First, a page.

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Space Force will not be the military branch that repels an alien invasion, officials say
Listen up conspiracy theorists, schizophrenics, and other beloved readers: Some of you out there might have been wondering if Space Force will fight aliens.
Yet only a fool would pose such a question to senior defense officials. Thankfully, your friend and humble Pentagon correspondent is that fool.
During a roundtable on Friday, this reporter asked if Space Force is concerned about threats posed by extraterrestrial intelligence.
The official answer: No.
A December 2018 Defense Intelligence Agency report warns that, "potential adversaries are developing and proliferating a variety of weapons that could disrupt or deny civil and military space services."
But the report does not mention xenomorphs, Bugs, or Cylons. (This reporter looked.)
Now it is up to Congress to decide whether to approve standing up Space Force as the sixth military service. The last time lawmakers approved the creation of a new military branch was when the Air Force became its own service in 1947.
"We want people to be recruited into the Space Force similar to the way the Marine Corps recruits Marines," one senior defense official said. "They don't recruit them into the Navy. They actually go after the specific people with a vision that is necessary to build that culture."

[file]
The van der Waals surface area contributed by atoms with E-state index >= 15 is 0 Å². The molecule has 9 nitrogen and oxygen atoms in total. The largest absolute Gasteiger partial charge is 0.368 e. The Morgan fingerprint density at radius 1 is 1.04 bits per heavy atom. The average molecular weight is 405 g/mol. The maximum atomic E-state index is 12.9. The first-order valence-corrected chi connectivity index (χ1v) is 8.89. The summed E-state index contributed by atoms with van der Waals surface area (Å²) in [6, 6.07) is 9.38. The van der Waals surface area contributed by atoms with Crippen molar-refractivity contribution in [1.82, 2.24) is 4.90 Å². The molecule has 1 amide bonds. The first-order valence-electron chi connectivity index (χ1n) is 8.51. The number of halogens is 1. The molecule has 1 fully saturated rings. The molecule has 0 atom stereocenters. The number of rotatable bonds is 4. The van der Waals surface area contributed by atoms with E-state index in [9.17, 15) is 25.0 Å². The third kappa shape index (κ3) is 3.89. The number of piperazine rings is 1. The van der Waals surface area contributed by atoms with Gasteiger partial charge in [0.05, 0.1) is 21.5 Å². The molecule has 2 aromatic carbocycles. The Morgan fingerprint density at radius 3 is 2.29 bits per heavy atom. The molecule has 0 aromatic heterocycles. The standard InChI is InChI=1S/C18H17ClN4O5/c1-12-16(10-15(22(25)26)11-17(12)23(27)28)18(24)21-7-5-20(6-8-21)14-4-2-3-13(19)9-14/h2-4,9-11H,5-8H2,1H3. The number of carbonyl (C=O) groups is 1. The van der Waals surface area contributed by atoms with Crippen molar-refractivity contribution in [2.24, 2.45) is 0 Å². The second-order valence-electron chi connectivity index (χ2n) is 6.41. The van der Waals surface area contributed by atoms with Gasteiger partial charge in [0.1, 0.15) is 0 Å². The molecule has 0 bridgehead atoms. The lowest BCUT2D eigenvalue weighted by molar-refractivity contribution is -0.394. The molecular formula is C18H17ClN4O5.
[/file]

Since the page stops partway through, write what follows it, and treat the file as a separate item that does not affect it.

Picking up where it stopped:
It has yet to be decided if Space Force will have its own boot camp, officials said. However, ideal Space Force personnel would be able to apply science, technology, engineering, and math skills to warfighting. (Apparently, in space no one eats crayons.)
As currently envisioned, Space Force would fall under the Department of the Air Force. The service would ultimately have about 15,000 service members and civilians, most of whom would likely be transferred from the other services, defense officials said on Friday. The Pentagon estimates that Space Force will cost $2 billion over five years.
"The Space Force will develop forces for: space situational awareness; satellite operations and global, integrated, command and control of military space forces; global and theater military space operations to enable joint campaigns (to include missile warning); space support to land, air, naval, and cyber forces; spacelift and space range operations; space-based nuclear detonation detection; and prompt and sustained offensive and defensive space operations to achieve space superiority," according to a strategic overview of the proposed service.
Acting Defense Secretary Patrick Shanahan has already said that Space Force would not include rifle squads to seek out and destroy new life forms.
One unresolved question is whether Space Force will have its own uniform, like the other military branches.
"They can," said a senior defense official, who was unable to say what the Space Force uniform might look like. "That's an important detail to be worked out in the future."
Your friend and humble narrator will be following the Space Force uniform issue as it develops.